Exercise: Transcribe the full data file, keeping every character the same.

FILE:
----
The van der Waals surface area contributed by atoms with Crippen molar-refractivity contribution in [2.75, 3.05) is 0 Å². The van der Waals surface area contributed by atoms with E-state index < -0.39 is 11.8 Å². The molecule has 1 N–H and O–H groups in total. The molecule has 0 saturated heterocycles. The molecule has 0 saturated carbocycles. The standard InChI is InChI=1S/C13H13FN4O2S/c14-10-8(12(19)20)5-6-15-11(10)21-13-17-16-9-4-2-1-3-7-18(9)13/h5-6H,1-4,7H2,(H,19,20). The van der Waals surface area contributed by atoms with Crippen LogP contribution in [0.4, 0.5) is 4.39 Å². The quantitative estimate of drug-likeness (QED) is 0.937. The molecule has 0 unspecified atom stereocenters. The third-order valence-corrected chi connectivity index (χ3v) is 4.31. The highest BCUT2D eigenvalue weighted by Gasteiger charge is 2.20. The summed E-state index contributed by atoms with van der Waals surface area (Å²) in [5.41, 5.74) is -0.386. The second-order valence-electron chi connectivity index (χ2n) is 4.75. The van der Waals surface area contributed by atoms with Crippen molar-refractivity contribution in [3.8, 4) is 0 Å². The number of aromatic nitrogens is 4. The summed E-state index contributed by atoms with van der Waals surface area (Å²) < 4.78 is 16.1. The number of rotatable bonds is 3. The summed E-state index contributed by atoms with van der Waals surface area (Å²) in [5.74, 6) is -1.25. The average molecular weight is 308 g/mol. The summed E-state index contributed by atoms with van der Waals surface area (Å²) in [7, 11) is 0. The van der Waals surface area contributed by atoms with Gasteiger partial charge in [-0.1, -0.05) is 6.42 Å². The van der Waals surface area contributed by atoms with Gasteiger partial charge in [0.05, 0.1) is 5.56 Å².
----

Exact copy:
The van der Waals surface area contributed by atoms with Crippen molar-refractivity contribution in [2.75, 3.05) is 0 Å². The van der Waals surface area contributed by atoms with E-state index < -0.39 is 11.8 Å². The molecule has 1 N–H and O–H groups in total. The molecule has 0 saturated heterocycles. The molecule has 0 saturated carbocycles. The standard InChI is InChI=1S/C13H13FN4O2S/c14-10-8(12(19)20)5-6-15-11(10)21-13-17-16-9-4-2-1-3-7-18(9)13/h5-6H,1-4,7H2,(H,19,20). The van der Waals surface area contributed by atoms with Crippen LogP contribution in [0.4, 0.5) is 4.39 Å². The quantitative estimate of drug-likeness (QED) is 0.937. The molecule has 0 unspecified atom stereocenters. The third-order valence-corrected chi connectivity index (χ3v) is 4.31. The highest BCUT2D eigenvalue weighted by Gasteiger charge is 2.20. The summed E-state index contributed by atoms with van der Waals surface area (Å²) in [5.41, 5.74) is -0.386. The second-order valence-electron chi connectivity index (χ2n) is 4.75. The van der Waals surface area contributed by atoms with Crippen molar-refractivity contribution in [3.8, 4) is 0 Å². The number of aromatic nitrogens is 4. The summed E-state index contributed by atoms with van der Waals surface area (Å²) < 4.78 is 16.1. The number of rotatable bonds is 3. The summed E-state index contributed by atoms with van der Waals surface area (Å²) in [5.74, 6) is -1.25. The average molecular weight is 308 g/mol. The summed E-state index contributed by atoms with van der Waals surface area (Å²) in [7, 11) is 0. The van der Waals surface area contributed by atoms with Gasteiger partial charge in [-0.1, -0.05) is 6.42 Å². The van der Waals surface area contributed by atoms with Gasteiger partial charge in [0.05, 0.1) is 5.56 Å².